Ben Lewis Breaks Down a Beautiful Father-Son ‘Arrow’ Scene (VIDEO)
Ever since it kicked off its final season, the show that gave The CW the world’s largest leather costume collection has been injecting each episode with the kind of emotion that only comes when the actors are as affected in the moment as their characters. Knowing he’s destined to die in the upcoming crisis, Oliver has borne the weight of what he needs to accomplish first while a parade of returning guests have allowed Stephen Amell to deliver one poignant scene after another.
His alt-universe reunion with late mother Moira (Susanna Thompson), working together with Thea (Willa Holland), even seeing former bestie Tommy (Colin Donnell), despite his heel turn, they have all carried the bittersweet subtext that their Arrow experience is in its final days. And in tonight’s “Present Tense,” we get another reminder of what the end means for Oliver/Amell as he shares some time with the son he never got to see grow up.
Thanks to last week’s twist that zapped the surviving members of Team Arrow 2040 — William (Ben Lewis), Mia (Katherine McNamara) and Connor (Joseph David-Jones) — into the current timeline, the remnants of the Queen family can finally reconnect. And while Mia may be a bit of a holdout, this exclusive preview from “Present Tense” is a true standout.
Obviously, this just killed us. “Felicity and I knew.” Cue the ugly cry, right?
We loved this moment so much, we reached out to Ben Lewis to talk about this lovely, impactful exchange and, like his on-screen alter ego, he proved to be both insightful and delightful.
How was it shooting this coming out scene with Stephen? He seems to be legitimately emotional.
Ben Lewis: He was! We never discussed the weight or significance of the scene beforehand, but once it came time to shoot it, we went deep very quickly and it was clear that it meant a lot to both of us. I was actually blown away by how emotionally dropped-in he was, not only in this scene, but in all of the parent-child scenes that Kat and I got to play with him. It’s obvious how important the role of “Dad” is to him in his real life — he’s always FaceTiming his daughter between takes and she’s come to set, as well. So clearly these scenes resonated with him in a really special, personal way.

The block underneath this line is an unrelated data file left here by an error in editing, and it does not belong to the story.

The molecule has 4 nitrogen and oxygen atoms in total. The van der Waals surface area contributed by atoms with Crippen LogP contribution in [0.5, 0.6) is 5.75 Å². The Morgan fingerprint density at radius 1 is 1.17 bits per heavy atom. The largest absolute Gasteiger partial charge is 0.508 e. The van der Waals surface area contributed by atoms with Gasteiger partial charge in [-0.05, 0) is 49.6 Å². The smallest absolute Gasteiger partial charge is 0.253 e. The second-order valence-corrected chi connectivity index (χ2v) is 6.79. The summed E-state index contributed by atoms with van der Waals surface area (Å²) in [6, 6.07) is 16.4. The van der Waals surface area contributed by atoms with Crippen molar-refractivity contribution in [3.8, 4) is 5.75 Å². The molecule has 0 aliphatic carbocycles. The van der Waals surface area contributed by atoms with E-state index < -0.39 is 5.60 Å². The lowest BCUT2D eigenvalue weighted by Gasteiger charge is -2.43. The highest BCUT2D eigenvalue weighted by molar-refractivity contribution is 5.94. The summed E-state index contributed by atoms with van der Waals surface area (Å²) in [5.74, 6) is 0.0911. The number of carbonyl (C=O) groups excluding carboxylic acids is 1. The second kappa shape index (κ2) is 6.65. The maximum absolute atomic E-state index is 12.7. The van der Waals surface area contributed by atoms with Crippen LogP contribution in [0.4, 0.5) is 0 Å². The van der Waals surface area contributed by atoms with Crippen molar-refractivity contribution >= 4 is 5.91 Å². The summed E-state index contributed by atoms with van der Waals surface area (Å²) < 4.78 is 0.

And it was obviously resonant for me, as well, as a gay person. When I first read the ending of 803, where Mia and William are face-to-face with Oliver in 2019, I realized, “Oh my God! William never got to come out to his dad before he died.” So I immediately emailed Beth [Schwartz, showrunner] and expressed how coming out to your parents is such a formative experience for any LGBTQ person. It can either be so healing or so traumatic, but either way, it’s a rite of passage.
For William to lose his dad at a young age and be robbed of that — that he might feel like his dad died without really knowing him — was so heartbreaking to me. And then to have the opportunity in his 30s to go back and come out to his dead father? As an actor, I was like, “Holy s**t, that has to happen.” [Laughs] Luckily, Beth responded immediately that she agreed and that they would work it in. So receiving that script, which was written so beautifully by Oscar Balderrama and Jeane Wong, and getting to play that scene opposite Stephen, was literally a dream come true.
What does William’s arrival in this timeline mean for Team Arrow?
I think it’s very meaningful to William to get to show his dad how far he’s come and how he’s personally able to contribute to Team Arrow. And for me, I think it’s important for young boys watching to see that you don’t need to be physically dominating—or be able to do a salmon ladder—to make the world a safer, better place. [Laughs] Like Felicity before him, William really shows that there’s more than one way to be a hero.
And in the same way that William takes after Felicity, Mia obviously takes after Oliver. As we saw in 803, Mia struggles with teamwork and allowing William to play his role if it means putting himself in harm’s way. As a result, they lost Zoe, so now the challenge becomes, how do OTA and FTA work together to protect and possibly rewrite the future of Star City?
How long should we expect his crew to stick around?
I can’t say an exact amount of time or how many episodes, but it’s enough to make a really dramatic impact on everyone involved. I can’t wait for the fans to see these next few episodes, because every one of them feels so vital and important. Beth and the writers are really not f**king around. [Laughs]
Arrow, Tuesdays, 9/8c, The CW